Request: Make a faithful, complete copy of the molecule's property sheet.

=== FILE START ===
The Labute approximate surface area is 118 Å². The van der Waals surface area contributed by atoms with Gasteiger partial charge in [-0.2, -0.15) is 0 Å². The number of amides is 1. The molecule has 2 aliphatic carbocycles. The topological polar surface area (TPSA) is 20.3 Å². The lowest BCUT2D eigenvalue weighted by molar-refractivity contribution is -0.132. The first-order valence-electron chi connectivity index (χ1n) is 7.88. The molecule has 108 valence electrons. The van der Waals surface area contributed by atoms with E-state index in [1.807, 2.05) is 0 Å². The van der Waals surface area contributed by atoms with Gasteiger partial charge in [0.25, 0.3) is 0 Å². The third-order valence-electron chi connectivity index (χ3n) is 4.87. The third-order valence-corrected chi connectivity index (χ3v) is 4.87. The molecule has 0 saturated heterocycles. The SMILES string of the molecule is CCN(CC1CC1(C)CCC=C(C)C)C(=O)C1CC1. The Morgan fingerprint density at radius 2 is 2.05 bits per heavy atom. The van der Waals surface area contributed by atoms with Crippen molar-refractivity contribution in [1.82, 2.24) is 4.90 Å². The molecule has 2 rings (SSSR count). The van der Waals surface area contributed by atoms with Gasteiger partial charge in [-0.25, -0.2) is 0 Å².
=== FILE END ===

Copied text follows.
The Labute approximate surface area is 118 Å². The van der Waals surface area contributed by atoms with Gasteiger partial charge in [-0.2, -0.15) is 0 Å². The number of amides is 1. The molecule has 2 aliphatic carbocycles. The topological polar surface area (TPSA) is 20.3 Å². The lowest BCUT2D eigenvalue weighted by molar-refractivity contribution is -0.132. The first-order valence-electron chi connectivity index (χ1n) is 7.88. The molecule has 108 valence electrons. The van der Waals surface area contributed by atoms with E-state index in [1.807, 2.05) is 0 Å². The van der Waals surface area contributed by atoms with Gasteiger partial charge in [0.25, 0.3) is 0 Å². The third-order valence-electron chi connectivity index (χ3n) is 4.87. The third-order valence-corrected chi connectivity index (χ3v) is 4.87. The molecule has 0 saturated heterocycles. The SMILES string of the molecule is CCN(CC1CC1(C)CCC=C(C)C)C(=O)C1CC1. The Morgan fingerprint density at radius 2 is 2.05 bits per heavy atom. The van der Waals surface area contributed by atoms with Crippen molar-refractivity contribution in [1.82, 2.24) is 4.90 Å². The molecule has 2 rings (SSSR count). The van der Waals surface area contributed by atoms with Gasteiger partial charge in [-0.25, -0.2) is 0 Å².